“When he had died, all Geneva desired to see his body, as if he were a medieval saint or one of those relics that he had so sardonically mocked. But he had seen to it that there should be no posthumous canonization and left orders that he should be buried in an unmarked grave. Thus his death and burial were of one piece with his life; as a good witness, he would not be regarded, but bent all his energies in life and death to making Jesus Christ alone great, and making that greatness visible.” (Portrait of Calvin, Desiring God edition)

Knowing this, I imagine Calvin is proverbially turning over in his grave knowing that so many name their version of the Christian faith after him. Even if he agreed with all they say in their system of doctrine (which is doubtful), he would not want to be the one remembered.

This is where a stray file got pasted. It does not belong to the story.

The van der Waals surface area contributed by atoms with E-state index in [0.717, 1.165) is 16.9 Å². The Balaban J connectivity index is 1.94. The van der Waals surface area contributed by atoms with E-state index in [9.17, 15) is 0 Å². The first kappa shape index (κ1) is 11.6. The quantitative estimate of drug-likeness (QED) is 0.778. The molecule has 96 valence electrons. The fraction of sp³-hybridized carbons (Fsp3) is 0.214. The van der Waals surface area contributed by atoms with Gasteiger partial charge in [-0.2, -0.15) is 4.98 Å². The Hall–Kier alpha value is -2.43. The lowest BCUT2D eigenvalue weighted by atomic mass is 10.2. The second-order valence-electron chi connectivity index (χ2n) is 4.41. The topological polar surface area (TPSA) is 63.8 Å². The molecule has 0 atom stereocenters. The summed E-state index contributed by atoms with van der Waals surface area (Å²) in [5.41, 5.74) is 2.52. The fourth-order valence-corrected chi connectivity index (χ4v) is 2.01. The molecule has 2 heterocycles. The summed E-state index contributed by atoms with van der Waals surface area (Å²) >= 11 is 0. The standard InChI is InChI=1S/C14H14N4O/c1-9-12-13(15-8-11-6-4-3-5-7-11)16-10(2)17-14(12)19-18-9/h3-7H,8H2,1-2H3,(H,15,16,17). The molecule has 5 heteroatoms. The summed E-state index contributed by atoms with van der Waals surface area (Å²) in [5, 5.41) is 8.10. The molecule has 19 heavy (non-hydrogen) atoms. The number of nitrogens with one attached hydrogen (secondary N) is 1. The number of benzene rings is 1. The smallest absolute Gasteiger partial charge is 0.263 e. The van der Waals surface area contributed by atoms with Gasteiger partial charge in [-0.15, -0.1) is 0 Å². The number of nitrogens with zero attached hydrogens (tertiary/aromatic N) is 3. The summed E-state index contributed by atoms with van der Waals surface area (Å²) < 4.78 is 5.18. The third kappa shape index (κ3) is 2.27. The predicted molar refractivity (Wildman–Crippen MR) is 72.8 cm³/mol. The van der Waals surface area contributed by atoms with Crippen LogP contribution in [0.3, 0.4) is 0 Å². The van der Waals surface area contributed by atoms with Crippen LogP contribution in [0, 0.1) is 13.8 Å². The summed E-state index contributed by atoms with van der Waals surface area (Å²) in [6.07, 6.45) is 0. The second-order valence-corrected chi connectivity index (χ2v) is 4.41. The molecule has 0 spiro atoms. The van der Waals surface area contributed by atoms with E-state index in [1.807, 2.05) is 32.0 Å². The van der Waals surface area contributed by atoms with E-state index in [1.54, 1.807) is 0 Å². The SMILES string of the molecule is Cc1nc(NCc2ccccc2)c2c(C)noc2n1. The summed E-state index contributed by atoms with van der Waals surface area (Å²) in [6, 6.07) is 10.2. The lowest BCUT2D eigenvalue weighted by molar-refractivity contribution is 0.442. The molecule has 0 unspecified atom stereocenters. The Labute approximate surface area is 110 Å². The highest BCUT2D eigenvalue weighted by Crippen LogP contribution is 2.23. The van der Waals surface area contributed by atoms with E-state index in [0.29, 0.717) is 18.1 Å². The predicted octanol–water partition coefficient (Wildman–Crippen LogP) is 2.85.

What about us? Are we living to build a name for ourselves? Are we seeking greatness rather than goodness? Are we seeking that God’s name would be hallowed because of our lives, or that our own name would be known?

Are we seeking that God’s name would be hallowed because of our lives, or that our own name would be known?

How Might This Apply to Churches?

Jesus has something to say on this matter. Speaking to his early followers, Jesus said,

You are the light of the world. A town built on a hill cannot be hidden. 15 Neither do people light a lamp and put it under a bowl. Instead, they put it on its stand, and it gives light to everyone in the house. 16 In the same way, let your light shine before others, that they may see your good deeds and glorify your Father in heaven. (Matt. 5:14-16)

The church is surely called to shine in such a way that the world will visibly see them. However, we are not to let this light shine before others to build a name for ourselves. It is not that they may see our good deeds and praise our church, or our particular expression of Christianity, but our Father in heaven.